Zillow recently hosted its Premier Agent event – three days of learning, collaborating, and partnering, basically to find out how to best leverage the Zillow platform to an agent’s, team’s, or broker/brokerage’s advantage. It’s an invitation-only event though, evidently limited to the deep pockets of highly successful Premier Agents – makes sense, because it is those agents who primarily pay the big dollars to Zillow for advertising and for the option of being a Premier Agent.
Emotions ran high in a private Facebook group recently, wherein someone posted about the event, and then used the bully pulpit to extol Zillow’s virtues while demeaning agents and calling the famed Seattle Bubble a “gadfly blog site.”
Seattle Bubble founder, Tim Ellis responded to my query on the topic, stating, “I don’t really care one way or another whether some random agent thinks Seattle Bubble is a ‘gadfly blog site,'” adding that his goal with the site is “to be a valuable resource for educating home buyers and sellers, providing sound advice and analysis regardless of the current market conditions.”
Part of the surprise at acceptance of Zillow’s evidently new role in the real estate space is that when Yahoo, AOL, even Trulia (who, early on, engaged agents to sell their premier offering to other agents within their brokerage and even geographic area if needed) attempted to become agent trainers and providers of information, mocking by the industry at large took place. How could a non-agent train an agent? It was practically heretical behavior.
Is a Premier Agent more trained or qualified?
Let’s take a look at what a Premier Agent is. What qualifications does a PA have? Are they trained more than the other agents? Longer time in the business? An immediate contributor to Zillow in an administrative, content or training way?
Premier Agents are Advertisers on the Zillow site – they pay for the privilege of being a PA, and for a web site, a mobile site where tools exist, so the agent can upload client information into a CRM.
Can Zillow see the information passed to a CRM?
What? Upload information? It remains to be seen if Zillow can “see” or retain consumer information within their provided CRM or any other data. Where is this data held? Are consumers at all interested in security of their personal/private information?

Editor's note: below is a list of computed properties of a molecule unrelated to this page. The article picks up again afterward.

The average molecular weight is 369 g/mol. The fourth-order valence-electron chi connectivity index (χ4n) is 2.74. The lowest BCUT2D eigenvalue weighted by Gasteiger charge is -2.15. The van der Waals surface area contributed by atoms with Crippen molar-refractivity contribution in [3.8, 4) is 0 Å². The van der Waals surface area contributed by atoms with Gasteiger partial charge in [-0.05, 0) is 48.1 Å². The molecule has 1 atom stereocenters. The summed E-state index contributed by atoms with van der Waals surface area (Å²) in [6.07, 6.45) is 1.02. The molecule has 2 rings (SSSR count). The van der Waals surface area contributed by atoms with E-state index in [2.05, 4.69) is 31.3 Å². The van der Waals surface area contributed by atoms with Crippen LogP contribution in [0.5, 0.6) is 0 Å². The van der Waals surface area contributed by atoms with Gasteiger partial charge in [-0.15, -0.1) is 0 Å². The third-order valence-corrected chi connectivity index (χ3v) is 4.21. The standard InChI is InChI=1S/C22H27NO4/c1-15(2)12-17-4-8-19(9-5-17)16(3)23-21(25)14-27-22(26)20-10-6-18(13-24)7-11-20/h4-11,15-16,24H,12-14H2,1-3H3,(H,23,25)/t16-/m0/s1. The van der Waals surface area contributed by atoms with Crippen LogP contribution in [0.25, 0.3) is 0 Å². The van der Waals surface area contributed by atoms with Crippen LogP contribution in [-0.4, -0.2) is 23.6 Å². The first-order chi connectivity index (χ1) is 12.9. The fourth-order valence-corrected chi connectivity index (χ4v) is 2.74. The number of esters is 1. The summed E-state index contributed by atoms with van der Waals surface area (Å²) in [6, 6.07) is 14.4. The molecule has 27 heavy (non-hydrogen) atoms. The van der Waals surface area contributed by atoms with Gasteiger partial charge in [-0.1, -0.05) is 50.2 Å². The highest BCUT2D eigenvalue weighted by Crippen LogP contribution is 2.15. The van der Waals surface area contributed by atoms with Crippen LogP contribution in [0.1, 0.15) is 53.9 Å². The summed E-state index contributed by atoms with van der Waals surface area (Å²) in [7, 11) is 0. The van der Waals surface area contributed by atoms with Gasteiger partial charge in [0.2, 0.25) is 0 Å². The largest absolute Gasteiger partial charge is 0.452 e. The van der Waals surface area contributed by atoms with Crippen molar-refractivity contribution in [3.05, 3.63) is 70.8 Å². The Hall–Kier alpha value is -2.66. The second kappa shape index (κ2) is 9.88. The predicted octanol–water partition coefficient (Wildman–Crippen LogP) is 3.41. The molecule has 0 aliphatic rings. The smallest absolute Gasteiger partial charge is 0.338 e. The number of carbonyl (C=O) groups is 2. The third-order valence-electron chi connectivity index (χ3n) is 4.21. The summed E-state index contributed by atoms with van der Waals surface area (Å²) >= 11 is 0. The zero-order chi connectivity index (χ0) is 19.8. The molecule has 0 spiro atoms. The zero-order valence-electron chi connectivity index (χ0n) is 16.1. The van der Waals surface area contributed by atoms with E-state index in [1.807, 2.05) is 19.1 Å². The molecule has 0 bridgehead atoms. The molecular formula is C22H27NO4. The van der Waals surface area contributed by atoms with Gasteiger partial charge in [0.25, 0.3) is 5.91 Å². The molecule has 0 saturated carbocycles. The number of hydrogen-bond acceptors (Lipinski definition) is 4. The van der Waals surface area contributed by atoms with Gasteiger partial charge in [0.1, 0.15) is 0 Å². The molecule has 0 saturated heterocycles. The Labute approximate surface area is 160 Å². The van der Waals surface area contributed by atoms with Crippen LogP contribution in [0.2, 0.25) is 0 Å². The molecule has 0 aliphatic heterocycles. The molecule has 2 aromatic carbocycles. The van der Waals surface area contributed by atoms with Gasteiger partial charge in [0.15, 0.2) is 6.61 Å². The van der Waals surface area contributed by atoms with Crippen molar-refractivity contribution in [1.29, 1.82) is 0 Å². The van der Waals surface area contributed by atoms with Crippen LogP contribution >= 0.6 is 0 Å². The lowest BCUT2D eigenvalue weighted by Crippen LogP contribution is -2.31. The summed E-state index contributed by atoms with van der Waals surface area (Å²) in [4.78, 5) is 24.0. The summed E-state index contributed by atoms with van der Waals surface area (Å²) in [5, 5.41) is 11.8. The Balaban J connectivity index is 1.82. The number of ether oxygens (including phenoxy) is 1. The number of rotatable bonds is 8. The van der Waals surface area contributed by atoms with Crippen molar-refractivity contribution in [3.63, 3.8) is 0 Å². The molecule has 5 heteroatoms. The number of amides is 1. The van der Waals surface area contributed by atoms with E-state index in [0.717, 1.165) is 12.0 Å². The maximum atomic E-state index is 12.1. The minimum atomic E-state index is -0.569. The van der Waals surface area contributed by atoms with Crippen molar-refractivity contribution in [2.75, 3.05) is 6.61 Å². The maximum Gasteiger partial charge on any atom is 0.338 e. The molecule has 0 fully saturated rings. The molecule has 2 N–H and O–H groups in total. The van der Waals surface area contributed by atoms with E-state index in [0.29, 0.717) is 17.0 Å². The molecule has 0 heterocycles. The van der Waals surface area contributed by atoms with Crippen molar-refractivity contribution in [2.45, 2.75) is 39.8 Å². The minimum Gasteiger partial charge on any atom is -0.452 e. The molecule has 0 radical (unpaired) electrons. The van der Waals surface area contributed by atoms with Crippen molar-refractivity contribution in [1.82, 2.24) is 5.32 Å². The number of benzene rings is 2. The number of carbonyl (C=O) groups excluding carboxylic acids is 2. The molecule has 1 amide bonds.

If the agent puts a client name in the CRM, does Zillow match that client’s online (Zillow) activity with the CRM and pull in client interests or concerns to which the agent may express a fulfillment of the interest or a solution to the concern? Drilling down to client satisfaction criteria is nothing new, but are clients aware? Are agents aware?
Back to the Premier Agent barrier to entry
Ok. So the barrier to entry to be a Premier Agent is low. Very low. No special training, no requirement to be a REALTOR, no extra classes, no quizzing on ethics… very low. Under $100 – except that advertising is expected to take place.
Another site noted that agents have increased their monthly spend, on average, to upwards of $280/month. Yet, only a few chosen agents were invited to the upcoming event. An elite group who are likely the biggest advertisers who will note that their sales have come from Zillow leads and exclaim about the high return on investment. Deep pockets mean something, because Zillow, having changed their agent ad buy strategy, has eyes at least as big as it’s tummy.
Out of the 50+ agent per day from about March 2013 through August 2014, how many were invited to this fete? I don’t know. The Premier Agents who signed up, stayed on, and spent (literally) thousands on advertising are evidently doing well. The others? Some have stayed, others have gotten fed up after signing up, and left. Those figures are not published as far as I can see.
The timing of this grand event
Zillow is often touted as an “information and entertainment” site. Keep in mind the timing of this event is on the cusp of finishing up a big marketing-to-agents campaign by Zillow, right about the same time that News Corp purchased Move, Inc., and the same time frame that some NAR members toil over whether or not the Realtor.com operating agreement with NAR should be broken (which NAR CEO, Dale Stinton addresses in an exclusive interview with Realuoso).
Is there any reason why Corelogic.com or HGTV, both of whom operate at different ends of the spectrum, could not formulate their own Zillow-esque scenario where giant CoreLogic.com (a property valuation company that holds the largest amount of real estate data outside of listings in the US) could even purchase or partner with HGTV and have all the eyeballs in the world on its primary site and TV and Netflix and…
OK… and Zillow’s Digs plus their video ad offering to agents is on… the… Zillow site only.
Too big to fail, or too big to flail?
Too big to fail? Or to big to flail? Look out world. Zillow may be looking over its shoulder because the innovators are not going to stop at a single-site venture. There’s a lot of creativity in multimedia going on. The real estate industry won’t implode, it will explode with additional features and offerings to agents and consumers.